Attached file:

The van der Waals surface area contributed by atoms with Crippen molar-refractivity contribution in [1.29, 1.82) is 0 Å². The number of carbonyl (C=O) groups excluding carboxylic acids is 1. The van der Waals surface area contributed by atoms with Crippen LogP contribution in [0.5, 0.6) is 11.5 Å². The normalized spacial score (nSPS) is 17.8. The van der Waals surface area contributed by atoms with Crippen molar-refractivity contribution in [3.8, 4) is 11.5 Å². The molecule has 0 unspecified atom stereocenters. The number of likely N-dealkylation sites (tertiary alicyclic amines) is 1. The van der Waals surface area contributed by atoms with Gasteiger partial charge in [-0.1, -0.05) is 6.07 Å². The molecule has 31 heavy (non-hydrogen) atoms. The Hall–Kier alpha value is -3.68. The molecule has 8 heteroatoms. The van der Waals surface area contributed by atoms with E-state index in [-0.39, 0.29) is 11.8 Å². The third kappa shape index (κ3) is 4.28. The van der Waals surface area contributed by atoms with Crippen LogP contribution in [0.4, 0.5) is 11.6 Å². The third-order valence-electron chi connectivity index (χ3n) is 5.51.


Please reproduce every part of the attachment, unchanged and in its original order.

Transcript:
The van der Waals surface area contributed by atoms with Crippen molar-refractivity contribution in [1.29, 1.82) is 0 Å². The number of carbonyl (C=O) groups excluding carboxylic acids is 1. The van der Waals surface area contributed by atoms with Crippen LogP contribution in [0.5, 0.6) is 11.5 Å². The normalized spacial score (nSPS) is 17.8. The van der Waals surface area contributed by atoms with Crippen molar-refractivity contribution in [3.8, 4) is 11.5 Å². The molecule has 0 unspecified atom stereocenters. The number of likely N-dealkylation sites (tertiary alicyclic amines) is 1. The van der Waals surface area contributed by atoms with Gasteiger partial charge in [-0.1, -0.05) is 6.07 Å². The molecule has 31 heavy (non-hydrogen) atoms. The Hall–Kier alpha value is -3.68. The molecule has 8 heteroatoms. The van der Waals surface area contributed by atoms with E-state index in [-0.39, 0.29) is 11.8 Å². The third kappa shape index (κ3) is 4.28. The van der Waals surface area contributed by atoms with Crippen LogP contribution in [0.4, 0.5) is 11.6 Å². The third-order valence-electron chi connectivity index (χ3n) is 5.51.